The Mechthild Esser Nemmers Prize in Medical Science is awarded to a physician-scientist whose body of research demonstrates works of lasting significance in the field of medical science. This biennial prize is one of the five Nemmers Prizes administered by Northwestern University.
Huda Zoghbi, MD
Huda Zoghbi, MD, is a Howard Hughes Medical Institute investigator and professor at Baylor College of Medicine known for her groundbreaking research on Rett syndrome and other neurological disorders.
Dr. Zoghbi earned her medical degree at Meharry Medical College in 1979. At Baylor, she completed a residency in pediatrics, fellowships in neurology and pediatric neurology and a postdoctoral fellowship, before joining the medical school’s faculty in 1988. She also holds honorary doctorates from Middlebury College, Meharry Medical College and Yale University.
Now a professor of pediatrics, molecular and human genetics, and neurology and neuroscience at Baylor, Dr. Zoghbi has devoted her career to uncovering the genetic roots of rare neurodegenerative and neurodevelopmental diseases that affect her patients. In 1996, she became an investigator at the Howard Hughes Medical Institute. In 2010, she was named director of the Jan and Dan Duncan Neurological Research Institute at Texas Children’s Hospital.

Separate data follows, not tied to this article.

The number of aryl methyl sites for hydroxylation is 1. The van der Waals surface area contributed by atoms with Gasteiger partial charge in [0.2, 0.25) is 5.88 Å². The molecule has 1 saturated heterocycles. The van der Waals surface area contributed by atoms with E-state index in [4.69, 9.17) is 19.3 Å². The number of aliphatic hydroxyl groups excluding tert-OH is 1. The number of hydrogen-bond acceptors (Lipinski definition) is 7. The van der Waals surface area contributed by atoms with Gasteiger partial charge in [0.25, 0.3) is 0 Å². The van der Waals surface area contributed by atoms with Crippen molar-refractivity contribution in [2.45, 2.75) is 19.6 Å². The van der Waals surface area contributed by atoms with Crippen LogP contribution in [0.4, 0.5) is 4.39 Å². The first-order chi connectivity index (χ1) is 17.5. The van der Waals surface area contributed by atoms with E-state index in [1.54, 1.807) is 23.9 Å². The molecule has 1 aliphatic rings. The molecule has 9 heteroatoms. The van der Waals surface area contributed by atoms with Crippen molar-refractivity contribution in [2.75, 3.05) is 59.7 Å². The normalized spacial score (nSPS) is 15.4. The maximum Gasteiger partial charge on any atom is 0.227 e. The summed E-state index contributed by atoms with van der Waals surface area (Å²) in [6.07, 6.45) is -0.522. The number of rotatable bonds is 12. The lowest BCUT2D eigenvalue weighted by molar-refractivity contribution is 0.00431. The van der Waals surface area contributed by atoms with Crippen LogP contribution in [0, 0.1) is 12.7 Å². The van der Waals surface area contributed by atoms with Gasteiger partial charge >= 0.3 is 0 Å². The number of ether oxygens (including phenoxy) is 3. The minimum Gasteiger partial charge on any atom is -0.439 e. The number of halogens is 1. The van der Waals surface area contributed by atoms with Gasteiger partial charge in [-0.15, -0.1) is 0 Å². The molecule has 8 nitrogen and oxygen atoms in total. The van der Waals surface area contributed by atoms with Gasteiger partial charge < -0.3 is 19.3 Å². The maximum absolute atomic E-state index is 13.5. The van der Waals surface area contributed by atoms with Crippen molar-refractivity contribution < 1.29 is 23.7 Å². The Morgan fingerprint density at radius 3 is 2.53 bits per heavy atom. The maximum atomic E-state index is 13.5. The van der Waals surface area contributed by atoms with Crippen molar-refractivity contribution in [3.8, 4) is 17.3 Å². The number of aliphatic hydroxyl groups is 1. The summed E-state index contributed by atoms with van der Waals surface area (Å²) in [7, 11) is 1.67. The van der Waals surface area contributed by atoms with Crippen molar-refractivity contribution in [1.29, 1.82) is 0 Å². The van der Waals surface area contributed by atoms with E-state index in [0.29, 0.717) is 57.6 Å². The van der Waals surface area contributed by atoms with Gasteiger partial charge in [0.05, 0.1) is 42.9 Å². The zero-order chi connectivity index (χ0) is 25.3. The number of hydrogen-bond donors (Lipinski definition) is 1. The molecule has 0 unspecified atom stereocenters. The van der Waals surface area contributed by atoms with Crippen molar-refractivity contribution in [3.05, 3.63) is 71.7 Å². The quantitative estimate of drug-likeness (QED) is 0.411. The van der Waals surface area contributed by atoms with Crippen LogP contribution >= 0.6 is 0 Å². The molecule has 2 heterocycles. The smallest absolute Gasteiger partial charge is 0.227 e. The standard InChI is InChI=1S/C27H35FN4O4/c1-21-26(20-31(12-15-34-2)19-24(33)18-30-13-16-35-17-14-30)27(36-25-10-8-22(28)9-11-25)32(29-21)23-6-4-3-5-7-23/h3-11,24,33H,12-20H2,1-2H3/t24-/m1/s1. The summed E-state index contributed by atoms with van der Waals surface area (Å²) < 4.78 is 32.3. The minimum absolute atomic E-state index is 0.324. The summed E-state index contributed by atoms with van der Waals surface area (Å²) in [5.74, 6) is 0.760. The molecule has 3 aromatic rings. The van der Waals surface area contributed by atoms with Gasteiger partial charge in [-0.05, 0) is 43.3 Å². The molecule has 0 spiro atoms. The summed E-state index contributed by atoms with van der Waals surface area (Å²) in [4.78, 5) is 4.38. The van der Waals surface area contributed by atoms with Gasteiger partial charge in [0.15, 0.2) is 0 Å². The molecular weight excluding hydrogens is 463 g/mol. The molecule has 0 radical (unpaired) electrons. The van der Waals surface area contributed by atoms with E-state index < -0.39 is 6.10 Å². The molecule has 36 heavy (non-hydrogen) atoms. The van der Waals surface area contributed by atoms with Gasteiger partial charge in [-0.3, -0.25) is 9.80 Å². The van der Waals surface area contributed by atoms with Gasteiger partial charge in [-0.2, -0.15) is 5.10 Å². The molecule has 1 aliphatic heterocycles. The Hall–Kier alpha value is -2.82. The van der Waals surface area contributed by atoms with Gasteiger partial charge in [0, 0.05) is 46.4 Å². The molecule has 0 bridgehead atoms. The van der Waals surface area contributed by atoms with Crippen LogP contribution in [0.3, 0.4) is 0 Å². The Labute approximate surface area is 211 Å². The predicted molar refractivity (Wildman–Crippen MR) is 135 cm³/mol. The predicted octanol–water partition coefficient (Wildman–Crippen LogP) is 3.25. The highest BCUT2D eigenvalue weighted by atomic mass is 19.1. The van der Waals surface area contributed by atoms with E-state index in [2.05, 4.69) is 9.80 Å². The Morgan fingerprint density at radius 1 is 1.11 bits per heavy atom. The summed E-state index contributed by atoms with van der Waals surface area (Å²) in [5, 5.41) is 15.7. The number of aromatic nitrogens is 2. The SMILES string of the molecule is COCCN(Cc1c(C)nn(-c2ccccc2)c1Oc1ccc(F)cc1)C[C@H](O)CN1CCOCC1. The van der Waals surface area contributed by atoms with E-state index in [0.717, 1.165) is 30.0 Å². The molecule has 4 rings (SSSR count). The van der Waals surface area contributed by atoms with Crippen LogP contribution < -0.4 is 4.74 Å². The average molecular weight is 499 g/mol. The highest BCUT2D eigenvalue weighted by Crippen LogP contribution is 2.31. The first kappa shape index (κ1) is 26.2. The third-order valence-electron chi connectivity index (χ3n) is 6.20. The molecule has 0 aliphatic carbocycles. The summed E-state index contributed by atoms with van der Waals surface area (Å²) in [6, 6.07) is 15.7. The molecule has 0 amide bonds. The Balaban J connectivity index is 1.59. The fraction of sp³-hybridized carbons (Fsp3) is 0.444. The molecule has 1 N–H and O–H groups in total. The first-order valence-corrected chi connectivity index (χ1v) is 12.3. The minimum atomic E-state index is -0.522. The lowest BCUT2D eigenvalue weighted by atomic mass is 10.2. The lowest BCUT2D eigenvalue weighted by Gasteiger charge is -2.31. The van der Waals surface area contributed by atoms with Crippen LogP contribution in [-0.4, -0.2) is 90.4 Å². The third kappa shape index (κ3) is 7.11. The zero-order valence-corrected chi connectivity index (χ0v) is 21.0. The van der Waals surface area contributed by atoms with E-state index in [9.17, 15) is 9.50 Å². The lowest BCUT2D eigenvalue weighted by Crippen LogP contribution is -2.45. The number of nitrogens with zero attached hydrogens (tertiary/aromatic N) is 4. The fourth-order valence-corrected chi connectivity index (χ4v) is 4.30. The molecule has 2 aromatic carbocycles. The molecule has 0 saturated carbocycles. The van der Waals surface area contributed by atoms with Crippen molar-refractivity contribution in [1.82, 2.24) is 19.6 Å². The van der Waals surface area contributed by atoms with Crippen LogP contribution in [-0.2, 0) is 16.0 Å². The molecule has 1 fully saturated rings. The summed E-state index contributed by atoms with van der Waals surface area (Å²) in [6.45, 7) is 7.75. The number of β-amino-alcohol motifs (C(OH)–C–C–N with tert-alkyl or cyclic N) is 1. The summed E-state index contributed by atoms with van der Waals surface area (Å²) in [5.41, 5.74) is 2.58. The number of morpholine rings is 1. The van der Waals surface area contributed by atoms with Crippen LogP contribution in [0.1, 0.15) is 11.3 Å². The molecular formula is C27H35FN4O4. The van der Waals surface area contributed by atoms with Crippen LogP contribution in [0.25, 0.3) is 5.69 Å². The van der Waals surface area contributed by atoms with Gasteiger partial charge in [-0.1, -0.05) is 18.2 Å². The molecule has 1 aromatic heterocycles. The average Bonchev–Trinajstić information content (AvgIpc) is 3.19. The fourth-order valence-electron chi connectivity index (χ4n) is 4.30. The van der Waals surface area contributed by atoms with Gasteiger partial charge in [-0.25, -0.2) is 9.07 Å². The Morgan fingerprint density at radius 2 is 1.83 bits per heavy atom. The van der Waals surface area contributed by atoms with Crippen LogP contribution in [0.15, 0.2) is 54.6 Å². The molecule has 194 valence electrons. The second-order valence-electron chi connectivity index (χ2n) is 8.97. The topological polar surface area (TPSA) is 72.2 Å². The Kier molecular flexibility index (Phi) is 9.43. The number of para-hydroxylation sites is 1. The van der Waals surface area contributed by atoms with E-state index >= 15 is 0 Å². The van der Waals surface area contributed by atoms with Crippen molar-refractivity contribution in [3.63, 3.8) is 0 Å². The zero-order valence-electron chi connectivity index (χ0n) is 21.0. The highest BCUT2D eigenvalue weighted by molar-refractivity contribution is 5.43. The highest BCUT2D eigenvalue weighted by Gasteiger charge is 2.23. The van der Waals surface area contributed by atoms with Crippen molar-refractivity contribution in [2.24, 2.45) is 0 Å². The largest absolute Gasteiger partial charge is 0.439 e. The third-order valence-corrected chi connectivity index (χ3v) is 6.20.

One of Dr. Zoghbi’s earliest major discoveries, in collaboration with Harry Orr, PhD, was the first genetic mutation behind a spinocerebellar ataxia, a hereditary and often fatal brain disorder that impairs a patient’s ability to control movement. In later work, she found that a gene called Math1 plays an important role in the formation of neurons in the brain’s cerebellum and spinal cord involved in balance and proprioception (awareness of the position of one’s body), inner ear hair cells critical for hearing, as well as brainstem neurons essential for breathing, balance and hearing. Her lab showed that uncontrolled growth of the cerebellar neurons contributes to brain tumors and that removing the gene stops tumors from developing.
She also identified MECP2 as the gene responsible for Rett syndrome, a neurological disorder that affects brain development, leading to severe problems with cognitive and motor functions. As the first to prove that the disease is genetic, her work opened up a new line of research on mutations that cause neuropsychiatric disorders such as autism.
Dr. Zoghbi’s scientific findings, featured in more than 350 publications, have touched many areas of medicine and inspired myriad other investigators. Her many honors and awards include the March of Dimes Prize in Developmental Biology and the Gruber Foundation Neuroscience Prize. She is a member of the Institute of Medicine, the National Academy of Sciences and the American Association for the Advancement of Science.